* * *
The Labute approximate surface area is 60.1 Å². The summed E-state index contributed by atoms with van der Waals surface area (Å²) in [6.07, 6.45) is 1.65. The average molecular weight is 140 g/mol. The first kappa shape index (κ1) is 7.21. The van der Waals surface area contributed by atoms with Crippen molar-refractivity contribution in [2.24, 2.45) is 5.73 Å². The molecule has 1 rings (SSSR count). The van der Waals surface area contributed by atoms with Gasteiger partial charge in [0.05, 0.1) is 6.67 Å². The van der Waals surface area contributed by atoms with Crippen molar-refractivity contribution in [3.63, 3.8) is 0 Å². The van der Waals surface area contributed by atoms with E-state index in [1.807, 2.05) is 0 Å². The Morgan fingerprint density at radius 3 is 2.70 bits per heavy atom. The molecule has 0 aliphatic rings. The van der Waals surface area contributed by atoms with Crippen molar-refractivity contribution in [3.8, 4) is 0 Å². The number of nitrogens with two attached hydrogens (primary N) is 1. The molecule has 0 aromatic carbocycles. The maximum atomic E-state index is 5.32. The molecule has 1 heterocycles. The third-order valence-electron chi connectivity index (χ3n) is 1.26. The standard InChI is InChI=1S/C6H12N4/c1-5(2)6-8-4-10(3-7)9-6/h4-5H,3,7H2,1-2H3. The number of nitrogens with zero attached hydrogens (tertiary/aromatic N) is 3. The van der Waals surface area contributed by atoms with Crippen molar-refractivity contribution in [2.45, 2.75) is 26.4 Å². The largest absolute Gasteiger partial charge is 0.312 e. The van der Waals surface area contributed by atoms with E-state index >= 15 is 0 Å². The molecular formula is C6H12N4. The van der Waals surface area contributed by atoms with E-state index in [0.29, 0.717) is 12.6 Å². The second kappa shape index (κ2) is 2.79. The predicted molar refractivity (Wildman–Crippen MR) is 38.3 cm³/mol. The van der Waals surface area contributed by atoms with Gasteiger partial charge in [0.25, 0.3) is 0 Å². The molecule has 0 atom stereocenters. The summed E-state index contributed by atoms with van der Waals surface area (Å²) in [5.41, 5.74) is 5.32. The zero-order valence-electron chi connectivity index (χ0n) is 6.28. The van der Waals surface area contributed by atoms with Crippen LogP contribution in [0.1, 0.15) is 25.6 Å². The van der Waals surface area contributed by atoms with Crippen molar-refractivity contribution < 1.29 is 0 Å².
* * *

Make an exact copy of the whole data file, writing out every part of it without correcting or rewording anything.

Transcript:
The Labute approximate surface area is 60.1 Å². The summed E-state index contributed by atoms with van der Waals surface area (Å²) in [6.07, 6.45) is 1.65. The average molecular weight is 140 g/mol. The first kappa shape index (κ1) is 7.21. The van der Waals surface area contributed by atoms with Crippen molar-refractivity contribution in [2.24, 2.45) is 5.73 Å². The molecule has 1 rings (SSSR count). The van der Waals surface area contributed by atoms with Gasteiger partial charge in [0.05, 0.1) is 6.67 Å². The van der Waals surface area contributed by atoms with Crippen molar-refractivity contribution in [3.63, 3.8) is 0 Å². The van der Waals surface area contributed by atoms with E-state index in [1.807, 2.05) is 0 Å². The Morgan fingerprint density at radius 3 is 2.70 bits per heavy atom. The molecule has 0 aliphatic rings. The van der Waals surface area contributed by atoms with Crippen molar-refractivity contribution in [3.8, 4) is 0 Å². The number of nitrogens with two attached hydrogens (primary N) is 1. The molecule has 0 aromatic carbocycles. The maximum atomic E-state index is 5.32. The molecule has 1 heterocycles. The third-order valence-electron chi connectivity index (χ3n) is 1.26. The standard InChI is InChI=1S/C6H12N4/c1-5(2)6-8-4-10(3-7)9-6/h4-5H,3,7H2,1-2H3. The number of nitrogens with zero attached hydrogens (tertiary/aromatic N) is 3. The van der Waals surface area contributed by atoms with Crippen molar-refractivity contribution in [2.45, 2.75) is 26.4 Å². The largest absolute Gasteiger partial charge is 0.312 e. The van der Waals surface area contributed by atoms with E-state index >= 15 is 0 Å². The molecular formula is C6H12N4. The van der Waals surface area contributed by atoms with E-state index in [0.29, 0.717) is 12.6 Å². The second kappa shape index (κ2) is 2.79. The predicted molar refractivity (Wildman–Crippen MR) is 38.3 cm³/mol. The van der Waals surface area contributed by atoms with Gasteiger partial charge in [0.25, 0.3) is 0 Å². The molecule has 0 atom stereocenters. The summed E-state index contributed by atoms with van der Waals surface area (Å²) in [5.41, 5.74) is 5.32. The zero-order valence-electron chi connectivity index (χ0n) is 6.28. The van der Waals surface area contributed by atoms with Crippen LogP contribution in [0.1, 0.15) is 25.6 Å². The van der Waals surface area contributed by atoms with Crippen molar-refractivity contribution < 1.29 is 0 Å².